Neosho residents should see the city streets clear in the coming months, as the city's $9.5 million water system improvement project wraps up.
While work to remove old waterlines has posed the possibility of water service interruptions for some Neosho residents in the past few days, Mike Hightower, the city's public works director, said the end is in sight.
"It's going to go into April," Hightower said. "We've got a few more loose ends to tie up."
He said while most new pipes have been installed, crews are continuing work to remove old water lines.
Once the old water lines and meters are removed, and all new lines have been tied in, workers will only have cleanup left to do.
He said the workers have not encountered any significant delays in performing the work, and that the city realized the challenges of working in the middle of city streets when the project began.
"We knew it was going to be a tough job when they started it," Hightower said.
He said streets with remaining work include Laquesta Drive, College Street, one block of Wood Street, and a few other areas around town.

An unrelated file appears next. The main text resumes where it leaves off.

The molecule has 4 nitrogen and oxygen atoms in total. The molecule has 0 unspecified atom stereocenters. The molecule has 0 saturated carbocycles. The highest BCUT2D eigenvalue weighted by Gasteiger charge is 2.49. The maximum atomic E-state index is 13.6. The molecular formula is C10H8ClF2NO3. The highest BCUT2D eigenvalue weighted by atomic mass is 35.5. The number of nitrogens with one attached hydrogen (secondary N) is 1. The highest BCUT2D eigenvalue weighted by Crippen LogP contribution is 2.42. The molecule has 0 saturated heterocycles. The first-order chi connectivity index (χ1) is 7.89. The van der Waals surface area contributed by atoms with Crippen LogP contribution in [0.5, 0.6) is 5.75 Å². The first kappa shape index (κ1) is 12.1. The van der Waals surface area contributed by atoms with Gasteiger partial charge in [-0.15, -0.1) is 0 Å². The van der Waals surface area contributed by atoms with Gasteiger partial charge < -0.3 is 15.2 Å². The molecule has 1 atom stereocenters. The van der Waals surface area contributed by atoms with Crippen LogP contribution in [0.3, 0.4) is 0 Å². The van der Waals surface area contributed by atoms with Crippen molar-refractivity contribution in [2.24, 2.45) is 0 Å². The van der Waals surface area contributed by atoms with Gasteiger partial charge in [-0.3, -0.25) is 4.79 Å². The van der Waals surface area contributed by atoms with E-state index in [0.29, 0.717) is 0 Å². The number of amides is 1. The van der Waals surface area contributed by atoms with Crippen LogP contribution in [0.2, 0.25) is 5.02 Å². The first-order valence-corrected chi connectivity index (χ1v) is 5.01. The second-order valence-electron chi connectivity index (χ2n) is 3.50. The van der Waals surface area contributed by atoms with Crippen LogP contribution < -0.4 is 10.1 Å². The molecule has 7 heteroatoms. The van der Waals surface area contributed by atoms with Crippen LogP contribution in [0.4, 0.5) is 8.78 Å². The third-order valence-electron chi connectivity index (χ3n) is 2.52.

The possible water service interruptions are due to the removal of old water lines, Hightower said.
Neosho voters approved the water improvement project in August 2009.
Rosetta Construction crews have been working for months to replace aged waterlines in the oldest areas of town, as well as in the Camp Crowder area.
The goals of the improvement project are to cut down on sediment in the water system, reduce maintenance expenses associated with the old pipes, increase pressure stability and increase water supply capacity.
Hightower said he had heard some reports of residents getting a little more water pressure since the new lines were installed.